In the previous two blogs I outlined the background to egg collecting when I started at the RSPB in 1991 and the formation of Operation Easter in 1997. So, the police were now getting organised to tackle the threat of egg thieves – but it was clear that court sentencing options were no meaningful deterrent for persistent serial offenders. Things needed to change.
In a rather timely reminder that egg collecting has not gone away, only yesterday the Norfolk Constabulary announced they had seized an astonishing 5000 birds' eggs from an address in Norfolk. These are currently being unloaded at RSPB headquarters and one of my colleagues will now be devoting a significant amount of time to cataloging this collection to assist the police investigation.
On 22 May 2017 Norfolk Constabulary seized around 5000 eggs
Anyway, back to this final blog and I am rewinding back to 1996. I was in the office one day checking through recent reports when I came across an incident where a member of the public had seen three people taking peregrines eggs from a site in Cumbria. The police were called and stopped them returning to their vehicle. They were well known egg collectors, but nothing incriminating was found, the eggs had presumably been hidden before reaching the roadside. That appeared to be the end of any police action, but I saw there were grounds for search warrants, so I contacted Northumbria Police to set the ball rolling. Warrants were obtained for the three addresses, and my colleague Keith Morton came down from Scotland to assist. Rather annoyingly, Keith got the best option with some 48 eggs found hidden under the loft insulation. This included a clutch of four osprey eggs – this is a very rare event and high on the wish list of any egg thief. More significantly, they also found all his records of egg taking. He had used a code system with a letter to try and disguise the year of taking. Using our database and contacting raptor workers around the UK, Keith eventually got the records into the right order. This showed a veritable crime wave of egg collecting from 1986 to 1996, but the bulk of his collection was obviously somewhere else. Our Newcastle man pleaded guilty to possession of the eggs and a number of taking offences detailed in his records. Conviction number three resulted in fine of £1000, which was going to be no deterrent. However, Keith and WCO Paul Henery now firmly had this man in their sights and pursued every scrap of information. In 1999 another warrant recovered more records – he had clearly started collecting again but this time not enough to get him into court. Finally in 2000, a collection of over 1300 eggs was found at the address of an associate. Not his entire collection but included 52 eggs from Schedule 1 species.
Whilst a file was prepared for court, finally on the 30 January 2001 the law changed and the option of custodial sentences became available in England and Wales. This was introduced by the Countryside and Rights of Way Act 2000 (CRoW) and the RSPB had lobbied heavily for the introduction of stronger sentencing options to deal with serious offences and persistent offenders.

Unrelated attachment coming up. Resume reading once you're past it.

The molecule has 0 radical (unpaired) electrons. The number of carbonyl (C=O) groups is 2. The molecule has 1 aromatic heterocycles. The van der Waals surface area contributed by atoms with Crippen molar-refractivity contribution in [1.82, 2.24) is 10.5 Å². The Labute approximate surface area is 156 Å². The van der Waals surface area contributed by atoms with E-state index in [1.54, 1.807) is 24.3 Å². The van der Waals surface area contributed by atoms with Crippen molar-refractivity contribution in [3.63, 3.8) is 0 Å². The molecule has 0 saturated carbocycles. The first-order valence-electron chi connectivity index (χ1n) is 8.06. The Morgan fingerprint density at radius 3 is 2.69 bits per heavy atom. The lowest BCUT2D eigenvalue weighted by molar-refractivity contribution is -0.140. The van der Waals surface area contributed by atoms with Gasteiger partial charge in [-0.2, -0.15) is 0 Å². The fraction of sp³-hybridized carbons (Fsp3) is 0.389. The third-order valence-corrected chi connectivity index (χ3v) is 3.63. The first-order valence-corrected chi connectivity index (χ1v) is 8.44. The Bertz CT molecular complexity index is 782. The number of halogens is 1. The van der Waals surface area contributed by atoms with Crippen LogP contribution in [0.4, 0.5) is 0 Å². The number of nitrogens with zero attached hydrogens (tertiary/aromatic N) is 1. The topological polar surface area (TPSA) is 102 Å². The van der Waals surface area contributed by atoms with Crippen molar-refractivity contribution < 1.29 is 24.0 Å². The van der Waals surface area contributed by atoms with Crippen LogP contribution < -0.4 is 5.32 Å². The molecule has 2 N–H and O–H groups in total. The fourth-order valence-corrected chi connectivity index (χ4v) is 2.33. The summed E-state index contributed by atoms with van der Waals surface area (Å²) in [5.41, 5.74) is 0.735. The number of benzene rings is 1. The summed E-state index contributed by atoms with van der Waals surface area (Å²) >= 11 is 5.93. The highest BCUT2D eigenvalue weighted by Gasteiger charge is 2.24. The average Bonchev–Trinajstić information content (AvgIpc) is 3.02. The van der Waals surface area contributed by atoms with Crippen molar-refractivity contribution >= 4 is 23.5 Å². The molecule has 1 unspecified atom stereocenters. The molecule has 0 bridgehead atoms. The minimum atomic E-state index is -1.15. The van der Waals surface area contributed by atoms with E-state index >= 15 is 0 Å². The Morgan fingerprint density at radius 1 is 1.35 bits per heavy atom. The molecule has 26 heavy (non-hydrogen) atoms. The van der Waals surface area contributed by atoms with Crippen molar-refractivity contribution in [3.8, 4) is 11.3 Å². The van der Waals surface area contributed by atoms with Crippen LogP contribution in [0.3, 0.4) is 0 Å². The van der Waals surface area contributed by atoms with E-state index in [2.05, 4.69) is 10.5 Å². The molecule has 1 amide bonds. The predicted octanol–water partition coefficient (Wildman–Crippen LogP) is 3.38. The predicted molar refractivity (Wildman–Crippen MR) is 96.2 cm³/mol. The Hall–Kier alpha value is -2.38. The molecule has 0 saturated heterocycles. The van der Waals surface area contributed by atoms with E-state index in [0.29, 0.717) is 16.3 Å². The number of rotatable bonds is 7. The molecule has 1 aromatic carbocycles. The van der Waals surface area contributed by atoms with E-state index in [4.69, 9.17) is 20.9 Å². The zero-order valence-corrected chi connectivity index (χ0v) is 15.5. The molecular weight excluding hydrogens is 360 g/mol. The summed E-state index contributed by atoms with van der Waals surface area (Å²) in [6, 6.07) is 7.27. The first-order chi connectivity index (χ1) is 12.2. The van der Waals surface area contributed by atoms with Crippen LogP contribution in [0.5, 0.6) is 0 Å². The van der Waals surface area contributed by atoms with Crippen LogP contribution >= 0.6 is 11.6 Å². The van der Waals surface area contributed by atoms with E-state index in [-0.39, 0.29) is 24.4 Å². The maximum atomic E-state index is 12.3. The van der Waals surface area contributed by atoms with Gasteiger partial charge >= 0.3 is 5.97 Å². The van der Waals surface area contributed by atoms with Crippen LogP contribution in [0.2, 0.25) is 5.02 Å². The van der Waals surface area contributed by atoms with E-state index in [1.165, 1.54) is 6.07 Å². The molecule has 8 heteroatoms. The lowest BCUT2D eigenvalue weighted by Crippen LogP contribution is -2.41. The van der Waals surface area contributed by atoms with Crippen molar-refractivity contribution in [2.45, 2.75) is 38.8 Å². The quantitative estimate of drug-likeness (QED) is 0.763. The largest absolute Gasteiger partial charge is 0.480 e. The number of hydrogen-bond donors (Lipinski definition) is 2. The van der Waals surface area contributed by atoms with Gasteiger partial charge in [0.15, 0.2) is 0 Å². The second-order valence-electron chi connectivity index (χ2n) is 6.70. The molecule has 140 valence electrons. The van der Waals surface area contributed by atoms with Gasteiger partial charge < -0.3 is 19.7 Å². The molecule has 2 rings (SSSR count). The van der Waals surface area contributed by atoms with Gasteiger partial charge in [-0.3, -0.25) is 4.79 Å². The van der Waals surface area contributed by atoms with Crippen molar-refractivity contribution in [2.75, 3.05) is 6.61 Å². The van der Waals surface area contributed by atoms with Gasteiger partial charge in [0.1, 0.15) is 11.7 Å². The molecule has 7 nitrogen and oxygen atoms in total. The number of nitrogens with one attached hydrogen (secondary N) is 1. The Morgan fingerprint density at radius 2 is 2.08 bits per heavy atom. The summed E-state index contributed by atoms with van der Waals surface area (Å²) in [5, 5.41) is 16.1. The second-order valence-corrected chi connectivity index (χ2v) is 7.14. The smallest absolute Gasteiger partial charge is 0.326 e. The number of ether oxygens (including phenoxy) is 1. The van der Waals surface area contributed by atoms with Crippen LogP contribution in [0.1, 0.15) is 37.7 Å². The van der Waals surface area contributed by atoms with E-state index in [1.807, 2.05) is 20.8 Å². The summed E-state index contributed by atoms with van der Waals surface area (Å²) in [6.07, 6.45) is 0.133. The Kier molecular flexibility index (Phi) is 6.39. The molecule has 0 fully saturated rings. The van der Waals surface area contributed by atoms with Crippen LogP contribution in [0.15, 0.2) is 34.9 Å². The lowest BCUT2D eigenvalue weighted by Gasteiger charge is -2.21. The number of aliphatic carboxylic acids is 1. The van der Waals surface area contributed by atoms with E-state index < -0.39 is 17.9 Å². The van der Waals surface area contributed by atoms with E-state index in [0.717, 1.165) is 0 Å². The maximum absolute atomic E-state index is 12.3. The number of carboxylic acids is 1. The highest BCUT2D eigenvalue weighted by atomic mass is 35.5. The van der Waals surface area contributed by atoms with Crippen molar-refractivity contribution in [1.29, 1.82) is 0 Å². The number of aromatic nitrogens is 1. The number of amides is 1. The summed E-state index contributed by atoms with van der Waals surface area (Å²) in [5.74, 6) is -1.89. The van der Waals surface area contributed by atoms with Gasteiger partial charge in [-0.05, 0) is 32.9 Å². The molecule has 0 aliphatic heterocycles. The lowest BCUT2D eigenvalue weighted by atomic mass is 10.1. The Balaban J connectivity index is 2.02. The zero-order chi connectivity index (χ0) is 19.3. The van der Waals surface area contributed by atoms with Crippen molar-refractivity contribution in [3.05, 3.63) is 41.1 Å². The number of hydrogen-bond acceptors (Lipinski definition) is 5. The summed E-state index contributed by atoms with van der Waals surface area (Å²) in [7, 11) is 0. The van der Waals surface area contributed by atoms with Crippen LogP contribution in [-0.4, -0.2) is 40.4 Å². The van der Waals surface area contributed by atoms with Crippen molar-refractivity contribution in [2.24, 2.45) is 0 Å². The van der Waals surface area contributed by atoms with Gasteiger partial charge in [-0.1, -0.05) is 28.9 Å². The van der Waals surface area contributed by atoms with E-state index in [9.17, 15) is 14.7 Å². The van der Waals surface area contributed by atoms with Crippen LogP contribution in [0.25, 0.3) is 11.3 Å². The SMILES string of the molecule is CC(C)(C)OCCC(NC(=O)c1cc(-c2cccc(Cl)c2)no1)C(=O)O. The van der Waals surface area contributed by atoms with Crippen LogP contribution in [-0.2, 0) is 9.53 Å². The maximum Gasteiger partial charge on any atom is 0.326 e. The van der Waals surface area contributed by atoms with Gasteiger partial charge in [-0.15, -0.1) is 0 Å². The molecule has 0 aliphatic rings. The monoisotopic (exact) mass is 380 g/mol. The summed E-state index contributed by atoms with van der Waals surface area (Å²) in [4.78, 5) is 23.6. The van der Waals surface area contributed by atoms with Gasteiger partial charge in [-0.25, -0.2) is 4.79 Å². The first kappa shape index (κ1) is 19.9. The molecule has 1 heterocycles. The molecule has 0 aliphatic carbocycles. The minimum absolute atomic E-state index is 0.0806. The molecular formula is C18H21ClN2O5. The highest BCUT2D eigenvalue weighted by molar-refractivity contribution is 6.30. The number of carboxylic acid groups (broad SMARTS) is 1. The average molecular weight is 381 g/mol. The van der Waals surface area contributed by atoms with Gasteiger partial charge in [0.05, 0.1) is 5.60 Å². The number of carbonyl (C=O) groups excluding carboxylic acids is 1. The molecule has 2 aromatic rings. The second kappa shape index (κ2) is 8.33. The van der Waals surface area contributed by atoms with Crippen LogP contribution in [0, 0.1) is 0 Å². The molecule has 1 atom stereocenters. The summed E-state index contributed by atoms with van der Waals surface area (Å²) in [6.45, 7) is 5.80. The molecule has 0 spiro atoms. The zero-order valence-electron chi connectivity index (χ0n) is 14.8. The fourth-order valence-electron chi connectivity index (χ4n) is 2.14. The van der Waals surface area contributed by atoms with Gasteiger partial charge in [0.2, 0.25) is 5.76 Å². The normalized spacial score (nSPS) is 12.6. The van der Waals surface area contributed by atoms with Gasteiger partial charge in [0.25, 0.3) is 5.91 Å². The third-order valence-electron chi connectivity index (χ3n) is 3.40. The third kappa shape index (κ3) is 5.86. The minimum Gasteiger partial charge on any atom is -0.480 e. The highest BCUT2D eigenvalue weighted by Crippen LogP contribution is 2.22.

Our Newcastle man went to court four months after the law change, but as the offences took place in 2000, the Magistrates could not use them! So conviction number four resulted in a fine of £1900. Was he going to stop? - just four weeks later we got the answer when another warrant executed at his home found seven recently taken eggs, including three goshawk eggs from Wales. And so on the 16 August 2001 it finally came to pass – conviction number five, relating to just seven eggs, resulted in a four-month jail sentence. At last, the court was able to give a meaningful sentence and a marker had been set. This was a fitting reward for the sheer persistence of Keith and PC Henery since 1996.
In 2001 the first egg thief was jailed following changes to the law
I confess I also wanted in on the action. In the first blog I recounted how two men from Merseyside had taken osprey eggs back in 1992 from sites myself and colleagues were trying to guard in Scotland. The identity of these two men finally came to light in 1996 and I waited patiently as snippets of information came in. Helpfully in 1999, Merseyside officer PC Andy McWilliam, now with the NWCU, got involved in wildlife crime. He was also less than impressed with antics of these two and we were hot on their trail.
In March 2002, a search warrant was executed at the home of one of the men. Unfortunately, a neighbour mistakenly thought he was out, so rather than force entry and cause unnecessary damage, attempts were made to locate him. Eventually, entry was forced and it turned out he was still inside. More importantly so was his egg collection. He was actually found in the bathroom in the frantic process of trying to flush his precious eggs and incriminating data down the toilet. Quite what was going through his mind as he desperately tried to dispose of evidence at the same time destroying what he would have seen as his life’s work is difficult to imagine. In the bathroom I could see the remains of a crushed clutch of osprey eggs were in the sink. Ironically, later examination showed these were one of the clutches he had taken in 1992. I think one or two police officers looked rather bemused when I started putting my DIY skills to good use and set about dismantling the toilet. In the U bend, along with egg shell fragments were the torn pieces of datacards. I later dried these out and laid them out like some bizarre jigsaw puzzle. These helped corroborate the other records we found at the address as to the full extent of his exploits.